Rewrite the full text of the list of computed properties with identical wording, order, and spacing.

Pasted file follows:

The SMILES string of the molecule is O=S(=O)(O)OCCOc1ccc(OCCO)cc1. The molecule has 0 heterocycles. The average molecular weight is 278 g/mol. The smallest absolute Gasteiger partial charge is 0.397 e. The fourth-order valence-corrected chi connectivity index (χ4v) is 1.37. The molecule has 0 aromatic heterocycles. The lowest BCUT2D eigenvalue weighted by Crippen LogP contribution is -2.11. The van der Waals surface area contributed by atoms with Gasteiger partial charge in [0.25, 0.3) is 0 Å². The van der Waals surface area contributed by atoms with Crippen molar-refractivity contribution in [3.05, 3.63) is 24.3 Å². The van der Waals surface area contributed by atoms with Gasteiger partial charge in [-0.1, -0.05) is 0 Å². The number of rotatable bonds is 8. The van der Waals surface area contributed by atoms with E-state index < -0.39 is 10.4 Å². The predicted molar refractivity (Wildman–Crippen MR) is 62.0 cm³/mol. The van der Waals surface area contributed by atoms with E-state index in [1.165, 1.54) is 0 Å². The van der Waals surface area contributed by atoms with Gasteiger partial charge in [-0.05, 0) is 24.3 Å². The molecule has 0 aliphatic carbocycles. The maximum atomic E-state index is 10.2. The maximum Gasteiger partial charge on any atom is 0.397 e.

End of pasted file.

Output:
The SMILES string of the molecule is O=S(=O)(O)OCCOc1ccc(OCCO)cc1. The molecule has 0 heterocycles. The average molecular weight is 278 g/mol. The smallest absolute Gasteiger partial charge is 0.397 e. The fourth-order valence-corrected chi connectivity index (χ4v) is 1.37. The molecule has 0 aromatic heterocycles. The lowest BCUT2D eigenvalue weighted by Crippen LogP contribution is -2.11. The van der Waals surface area contributed by atoms with Gasteiger partial charge in [0.25, 0.3) is 0 Å². The van der Waals surface area contributed by atoms with Crippen molar-refractivity contribution in [3.05, 3.63) is 24.3 Å². The van der Waals surface area contributed by atoms with Gasteiger partial charge in [-0.1, -0.05) is 0 Å². The number of rotatable bonds is 8. The van der Waals surface area contributed by atoms with E-state index < -0.39 is 10.4 Å². The predicted molar refractivity (Wildman–Crippen MR) is 62.0 cm³/mol. The van der Waals surface area contributed by atoms with E-state index in [1.165, 1.54) is 0 Å². The van der Waals surface area contributed by atoms with Gasteiger partial charge in [-0.05, 0) is 24.3 Å². The molecule has 0 aliphatic carbocycles. The maximum atomic E-state index is 10.2. The maximum Gasteiger partial charge on any atom is 0.397 e.